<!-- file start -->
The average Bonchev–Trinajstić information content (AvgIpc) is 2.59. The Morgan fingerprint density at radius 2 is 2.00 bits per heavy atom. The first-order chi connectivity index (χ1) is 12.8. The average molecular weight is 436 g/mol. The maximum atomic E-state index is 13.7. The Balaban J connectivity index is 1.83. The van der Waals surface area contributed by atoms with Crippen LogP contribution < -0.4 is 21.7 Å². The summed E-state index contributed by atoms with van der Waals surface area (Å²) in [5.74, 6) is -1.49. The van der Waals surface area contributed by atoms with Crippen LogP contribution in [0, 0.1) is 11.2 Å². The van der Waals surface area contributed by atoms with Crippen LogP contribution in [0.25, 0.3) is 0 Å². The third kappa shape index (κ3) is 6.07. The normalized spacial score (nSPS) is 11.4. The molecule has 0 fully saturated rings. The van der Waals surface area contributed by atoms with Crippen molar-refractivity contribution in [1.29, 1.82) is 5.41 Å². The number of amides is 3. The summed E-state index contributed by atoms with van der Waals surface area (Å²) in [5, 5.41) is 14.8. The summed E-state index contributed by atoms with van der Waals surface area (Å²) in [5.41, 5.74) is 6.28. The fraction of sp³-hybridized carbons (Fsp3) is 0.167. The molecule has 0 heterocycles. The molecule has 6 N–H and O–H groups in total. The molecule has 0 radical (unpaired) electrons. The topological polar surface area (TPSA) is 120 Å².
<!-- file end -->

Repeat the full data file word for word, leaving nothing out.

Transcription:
The average Bonchev–Trinajstić information content (AvgIpc) is 2.59. The Morgan fingerprint density at radius 2 is 2.00 bits per heavy atom. The first-order chi connectivity index (χ1) is 12.8. The average molecular weight is 436 g/mol. The maximum atomic E-state index is 13.7. The Balaban J connectivity index is 1.83. The van der Waals surface area contributed by atoms with Crippen LogP contribution < -0.4 is 21.7 Å². The summed E-state index contributed by atoms with van der Waals surface area (Å²) in [5.74, 6) is -1.49. The van der Waals surface area contributed by atoms with Crippen LogP contribution in [0, 0.1) is 11.2 Å². The van der Waals surface area contributed by atoms with Crippen LogP contribution in [0.25, 0.3) is 0 Å². The third kappa shape index (κ3) is 6.07. The normalized spacial score (nSPS) is 11.4. The molecule has 0 fully saturated rings. The van der Waals surface area contributed by atoms with Crippen molar-refractivity contribution in [1.29, 1.82) is 5.41 Å². The number of amides is 3. The summed E-state index contributed by atoms with van der Waals surface area (Å²) in [5, 5.41) is 14.8. The summed E-state index contributed by atoms with van der Waals surface area (Å²) in [5.41, 5.74) is 6.28. The fraction of sp³-hybridized carbons (Fsp3) is 0.167. The molecule has 0 heterocycles. The molecule has 6 N–H and O–H groups in total. The molecule has 0 radical (unpaired) electrons. The topological polar surface area (TPSA) is 120 Å².